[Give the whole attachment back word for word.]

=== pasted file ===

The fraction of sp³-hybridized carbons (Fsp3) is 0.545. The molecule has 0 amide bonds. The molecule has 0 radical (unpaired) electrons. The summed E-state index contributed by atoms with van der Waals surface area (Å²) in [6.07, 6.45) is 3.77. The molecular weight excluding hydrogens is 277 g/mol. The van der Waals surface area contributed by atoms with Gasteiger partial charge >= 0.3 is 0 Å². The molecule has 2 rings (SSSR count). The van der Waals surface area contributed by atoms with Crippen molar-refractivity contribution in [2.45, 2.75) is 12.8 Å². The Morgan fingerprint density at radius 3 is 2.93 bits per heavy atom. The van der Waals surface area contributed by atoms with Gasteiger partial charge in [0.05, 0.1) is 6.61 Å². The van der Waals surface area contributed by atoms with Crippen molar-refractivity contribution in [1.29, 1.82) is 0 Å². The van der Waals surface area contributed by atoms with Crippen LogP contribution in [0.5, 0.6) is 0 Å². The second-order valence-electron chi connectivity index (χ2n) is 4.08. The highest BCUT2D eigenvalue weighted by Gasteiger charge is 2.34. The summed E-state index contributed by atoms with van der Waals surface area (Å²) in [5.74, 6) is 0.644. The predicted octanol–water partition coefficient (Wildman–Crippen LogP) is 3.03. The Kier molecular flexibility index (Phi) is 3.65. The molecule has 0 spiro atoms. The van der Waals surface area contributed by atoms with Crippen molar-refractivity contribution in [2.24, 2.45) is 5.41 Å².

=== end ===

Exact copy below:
The fraction of sp³-hybridized carbons (Fsp3) is 0.545. The molecule has 0 amide bonds. The molecule has 0 radical (unpaired) electrons. The summed E-state index contributed by atoms with van der Waals surface area (Å²) in [6.07, 6.45) is 3.77. The molecular weight excluding hydrogens is 277 g/mol. The van der Waals surface area contributed by atoms with Gasteiger partial charge >= 0.3 is 0 Å². The molecule has 2 rings (SSSR count). The van der Waals surface area contributed by atoms with Crippen molar-refractivity contribution in [2.45, 2.75) is 12.8 Å². The Morgan fingerprint density at radius 3 is 2.93 bits per heavy atom. The van der Waals surface area contributed by atoms with Gasteiger partial charge in [0.05, 0.1) is 6.61 Å². The van der Waals surface area contributed by atoms with Crippen molar-refractivity contribution in [1.29, 1.82) is 0 Å². The van der Waals surface area contributed by atoms with Crippen LogP contribution in [0.5, 0.6) is 0 Å². The second-order valence-electron chi connectivity index (χ2n) is 4.08. The highest BCUT2D eigenvalue weighted by Gasteiger charge is 2.34. The summed E-state index contributed by atoms with van der Waals surface area (Å²) in [5.74, 6) is 0.644. The predicted octanol–water partition coefficient (Wildman–Crippen LogP) is 3.03. The Kier molecular flexibility index (Phi) is 3.65. The molecule has 0 spiro atoms. The van der Waals surface area contributed by atoms with Crippen molar-refractivity contribution in [2.24, 2.45) is 5.41 Å².